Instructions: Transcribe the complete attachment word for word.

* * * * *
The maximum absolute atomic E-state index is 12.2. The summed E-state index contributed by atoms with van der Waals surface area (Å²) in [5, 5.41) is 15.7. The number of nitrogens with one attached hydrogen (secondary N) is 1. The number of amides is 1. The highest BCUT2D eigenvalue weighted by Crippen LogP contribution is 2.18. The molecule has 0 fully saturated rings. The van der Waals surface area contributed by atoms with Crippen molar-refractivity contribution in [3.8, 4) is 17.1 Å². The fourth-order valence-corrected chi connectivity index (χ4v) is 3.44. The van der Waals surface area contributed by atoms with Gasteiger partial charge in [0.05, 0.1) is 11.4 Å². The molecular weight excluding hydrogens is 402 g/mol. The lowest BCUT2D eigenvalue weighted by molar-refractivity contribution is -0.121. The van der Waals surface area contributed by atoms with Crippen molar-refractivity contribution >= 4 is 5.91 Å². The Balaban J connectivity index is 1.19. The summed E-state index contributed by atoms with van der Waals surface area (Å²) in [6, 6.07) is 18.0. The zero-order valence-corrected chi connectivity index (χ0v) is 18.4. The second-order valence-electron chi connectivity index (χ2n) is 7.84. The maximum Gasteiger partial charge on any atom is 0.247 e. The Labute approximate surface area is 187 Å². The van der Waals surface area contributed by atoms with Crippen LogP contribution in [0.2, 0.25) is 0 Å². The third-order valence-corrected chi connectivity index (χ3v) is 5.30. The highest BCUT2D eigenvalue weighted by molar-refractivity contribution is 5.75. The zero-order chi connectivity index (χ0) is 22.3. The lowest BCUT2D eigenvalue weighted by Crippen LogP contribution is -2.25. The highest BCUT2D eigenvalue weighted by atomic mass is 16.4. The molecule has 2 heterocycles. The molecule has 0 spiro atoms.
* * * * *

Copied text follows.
The maximum absolute atomic E-state index is 12.2. The summed E-state index contributed by atoms with van der Waals surface area (Å²) in [5, 5.41) is 15.7. The number of nitrogens with one attached hydrogen (secondary N) is 1. The number of amides is 1. The highest BCUT2D eigenvalue weighted by Crippen LogP contribution is 2.18. The molecule has 0 fully saturated rings. The van der Waals surface area contributed by atoms with Crippen molar-refractivity contribution in [3.8, 4) is 17.1 Å². The fourth-order valence-corrected chi connectivity index (χ4v) is 3.44. The van der Waals surface area contributed by atoms with Gasteiger partial charge in [0.05, 0.1) is 11.4 Å². The molecular weight excluding hydrogens is 402 g/mol. The lowest BCUT2D eigenvalue weighted by molar-refractivity contribution is -0.121. The van der Waals surface area contributed by atoms with Crippen molar-refractivity contribution >= 4 is 5.91 Å². The Balaban J connectivity index is 1.19. The summed E-state index contributed by atoms with van der Waals surface area (Å²) in [6, 6.07) is 18.0. The zero-order valence-corrected chi connectivity index (χ0v) is 18.4. The second-order valence-electron chi connectivity index (χ2n) is 7.84. The maximum Gasteiger partial charge on any atom is 0.247 e. The Labute approximate surface area is 187 Å². The van der Waals surface area contributed by atoms with Crippen LogP contribution in [0.2, 0.25) is 0 Å². The third-order valence-corrected chi connectivity index (χ3v) is 5.30. The highest BCUT2D eigenvalue weighted by molar-refractivity contribution is 5.75. The zero-order chi connectivity index (χ0) is 22.3. The lowest BCUT2D eigenvalue weighted by Crippen LogP contribution is -2.25. The highest BCUT2D eigenvalue weighted by atomic mass is 16.4. The molecule has 2 heterocycles. The molecule has 0 spiro atoms.